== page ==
College seniors will wrap up their studies, don their gowns and mortarboards, and pick up their hard-earned degrees this month before many of them – eagerly or not – transition into the workforce. For the lucky ones among the Class of 2008 who have already accepted job offers, this transition won't be too traumatic. But the rest may face a summer of high anxiety, or serious FUD – that's "fear, uncertainty, and doubt" – to use a rhetorical term.
Of course, the current state of the economy and the U.S. labor market throw plenty of fuel on the FUD.
For instance, a series of monthly polls by CollegeRecruiter.com found less confidence among college students and recent graduates about their job search prospects from November 2007 until April. For instance, CollegeRecruiter.com asked college students and recent graduates: "If you were to start looking for a job today, how many months would you expect it to take to find one?" Here's how they answered:
The percentage of respondents who expected it would take three months or less to find a job fell sharply:
- 75% in November ‘07
- 74% in March '08
- 64% in April '08
However, the number of college seniors who believed it would take more than a year to find a job also dropped:
- 13% in November
- 12% in March
- 5% in April
How do you push the FUD out of the way and get on with life after college? Take these four tips:
1. Got relevant work experience? Play it up in your resume. While a strong academic record may be impressive, employers don't want to spend more time than they have to in training a new hire. If you have work experience – especially an internship – that's relevant to the role you're seeking, that's more important than your degree and a stellar grade-point average. Mention your duties, but if you made significant accomplishments on the job, play those up first. For instance:
- Took the initiative to find and correct operational flaws that saved the company 10% on its distribution costs.
- Brainstormed with sales associates on how to increase sales among college students, helping to boost revenue 15% among that demographic group.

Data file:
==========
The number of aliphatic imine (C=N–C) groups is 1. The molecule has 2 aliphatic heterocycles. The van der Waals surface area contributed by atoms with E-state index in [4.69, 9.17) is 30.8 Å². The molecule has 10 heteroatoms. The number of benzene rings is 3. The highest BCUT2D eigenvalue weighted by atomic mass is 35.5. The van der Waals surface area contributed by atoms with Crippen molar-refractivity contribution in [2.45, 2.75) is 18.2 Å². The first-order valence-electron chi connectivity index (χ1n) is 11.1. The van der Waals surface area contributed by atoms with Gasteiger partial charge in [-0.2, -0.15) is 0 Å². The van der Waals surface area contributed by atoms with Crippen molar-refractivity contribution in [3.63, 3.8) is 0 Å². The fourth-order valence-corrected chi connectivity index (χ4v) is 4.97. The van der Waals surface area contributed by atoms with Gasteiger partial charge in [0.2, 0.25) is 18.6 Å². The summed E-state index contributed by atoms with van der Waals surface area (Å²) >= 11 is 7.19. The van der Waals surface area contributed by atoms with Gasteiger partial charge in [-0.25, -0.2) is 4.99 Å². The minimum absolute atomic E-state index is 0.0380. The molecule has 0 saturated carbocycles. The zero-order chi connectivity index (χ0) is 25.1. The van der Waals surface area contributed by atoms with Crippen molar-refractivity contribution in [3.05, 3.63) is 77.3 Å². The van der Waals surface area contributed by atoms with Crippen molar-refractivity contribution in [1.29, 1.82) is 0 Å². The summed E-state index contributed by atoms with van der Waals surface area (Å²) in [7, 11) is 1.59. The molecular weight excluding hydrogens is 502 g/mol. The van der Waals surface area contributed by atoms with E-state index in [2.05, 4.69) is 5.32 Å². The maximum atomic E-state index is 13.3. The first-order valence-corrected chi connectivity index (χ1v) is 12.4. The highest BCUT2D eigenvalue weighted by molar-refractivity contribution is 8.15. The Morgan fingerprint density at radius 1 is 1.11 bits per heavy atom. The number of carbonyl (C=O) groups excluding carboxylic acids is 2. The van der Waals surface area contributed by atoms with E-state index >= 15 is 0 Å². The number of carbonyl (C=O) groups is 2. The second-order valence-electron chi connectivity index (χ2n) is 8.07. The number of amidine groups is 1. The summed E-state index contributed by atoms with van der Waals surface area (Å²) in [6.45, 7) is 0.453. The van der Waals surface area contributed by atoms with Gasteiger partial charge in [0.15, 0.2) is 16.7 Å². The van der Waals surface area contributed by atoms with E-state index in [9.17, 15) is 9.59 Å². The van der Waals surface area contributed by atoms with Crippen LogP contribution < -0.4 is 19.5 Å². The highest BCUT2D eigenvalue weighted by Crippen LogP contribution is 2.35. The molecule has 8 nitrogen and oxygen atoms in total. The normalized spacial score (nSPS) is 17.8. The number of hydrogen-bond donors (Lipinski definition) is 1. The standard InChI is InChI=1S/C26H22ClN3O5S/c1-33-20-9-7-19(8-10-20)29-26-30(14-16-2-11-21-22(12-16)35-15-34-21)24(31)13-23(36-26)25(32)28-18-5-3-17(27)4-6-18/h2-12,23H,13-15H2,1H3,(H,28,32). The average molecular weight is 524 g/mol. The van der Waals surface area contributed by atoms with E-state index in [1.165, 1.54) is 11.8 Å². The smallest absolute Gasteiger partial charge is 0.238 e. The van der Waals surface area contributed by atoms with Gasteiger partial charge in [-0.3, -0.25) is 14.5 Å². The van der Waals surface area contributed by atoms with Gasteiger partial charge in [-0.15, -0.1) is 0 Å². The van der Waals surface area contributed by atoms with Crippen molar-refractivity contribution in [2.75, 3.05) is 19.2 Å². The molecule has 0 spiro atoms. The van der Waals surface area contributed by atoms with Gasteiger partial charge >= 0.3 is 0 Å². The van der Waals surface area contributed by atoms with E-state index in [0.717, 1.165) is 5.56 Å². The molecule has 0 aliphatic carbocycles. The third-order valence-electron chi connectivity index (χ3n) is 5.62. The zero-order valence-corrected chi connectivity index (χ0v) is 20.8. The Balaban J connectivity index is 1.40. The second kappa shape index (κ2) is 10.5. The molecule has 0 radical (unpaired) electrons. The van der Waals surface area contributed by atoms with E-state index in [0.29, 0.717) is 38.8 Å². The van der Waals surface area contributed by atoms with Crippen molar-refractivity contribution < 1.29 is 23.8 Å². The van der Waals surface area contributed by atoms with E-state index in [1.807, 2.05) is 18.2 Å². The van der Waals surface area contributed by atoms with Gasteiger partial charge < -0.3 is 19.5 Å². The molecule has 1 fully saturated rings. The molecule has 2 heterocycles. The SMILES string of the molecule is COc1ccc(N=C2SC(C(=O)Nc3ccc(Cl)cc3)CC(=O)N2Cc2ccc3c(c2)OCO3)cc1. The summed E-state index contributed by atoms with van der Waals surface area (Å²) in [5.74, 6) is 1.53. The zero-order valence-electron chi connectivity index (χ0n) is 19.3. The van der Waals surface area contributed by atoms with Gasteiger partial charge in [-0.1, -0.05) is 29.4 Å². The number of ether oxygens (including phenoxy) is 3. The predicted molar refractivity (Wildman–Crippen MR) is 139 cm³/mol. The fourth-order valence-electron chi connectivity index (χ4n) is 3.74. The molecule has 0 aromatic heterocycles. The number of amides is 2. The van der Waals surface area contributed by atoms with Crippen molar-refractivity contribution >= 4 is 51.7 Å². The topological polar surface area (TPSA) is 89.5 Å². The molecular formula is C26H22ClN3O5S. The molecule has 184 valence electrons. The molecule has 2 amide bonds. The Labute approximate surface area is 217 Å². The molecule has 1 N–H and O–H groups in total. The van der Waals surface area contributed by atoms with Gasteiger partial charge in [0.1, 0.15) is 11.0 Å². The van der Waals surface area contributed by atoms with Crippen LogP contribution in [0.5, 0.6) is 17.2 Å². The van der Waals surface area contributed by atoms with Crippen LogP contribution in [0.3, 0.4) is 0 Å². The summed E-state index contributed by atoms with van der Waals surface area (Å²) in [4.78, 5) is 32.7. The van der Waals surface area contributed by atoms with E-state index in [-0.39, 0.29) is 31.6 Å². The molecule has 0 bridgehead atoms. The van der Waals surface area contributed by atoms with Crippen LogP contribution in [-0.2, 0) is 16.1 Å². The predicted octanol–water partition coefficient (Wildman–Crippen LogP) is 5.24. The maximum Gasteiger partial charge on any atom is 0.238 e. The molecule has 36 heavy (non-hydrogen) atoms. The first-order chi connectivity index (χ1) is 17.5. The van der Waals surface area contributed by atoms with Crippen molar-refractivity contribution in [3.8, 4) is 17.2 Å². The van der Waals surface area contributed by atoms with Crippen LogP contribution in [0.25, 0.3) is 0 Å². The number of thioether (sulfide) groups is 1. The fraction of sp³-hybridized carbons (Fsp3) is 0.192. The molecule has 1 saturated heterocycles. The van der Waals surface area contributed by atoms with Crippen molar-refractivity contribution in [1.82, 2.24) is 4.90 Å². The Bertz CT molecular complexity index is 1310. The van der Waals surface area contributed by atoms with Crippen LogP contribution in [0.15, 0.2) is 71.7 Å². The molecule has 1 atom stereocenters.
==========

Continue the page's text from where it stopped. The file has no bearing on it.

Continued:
2. Don't have relevant work experience? Focus on volunteer activities. Did you perform volunteer work for a college-based organization? Did you play a leadership role in a campus-based group, such as that of an officer, or even head a fundraising drive?
3. Never underestimate the power of coursework. If your major was, say, political science, but you minored in marketing and decided you would like to try your hand at something that involves marketing, you might be a prime candidate at a non-profit organization that engages in political activity, such as government lobbying. Or a political campaign might be looking for someone with your background, especially since this is an election year.
4. Just get out there! If you're anxious about making the transition and wondering where the next step will lead, put the anxiety aside and hit the career fairs, post your resume on job boards, and send your resume to companies that interest you (Don't forget to follow up a week or two later). Even if it doesn't land you a job quickly, at least be satisfied with the fact that you're doing something toward taking that critical step into your professional life.
If you're part of the Class of 2008, what are your post-graduation plans and what advice would you add here? If college is a distant memory, think back and add your advice too.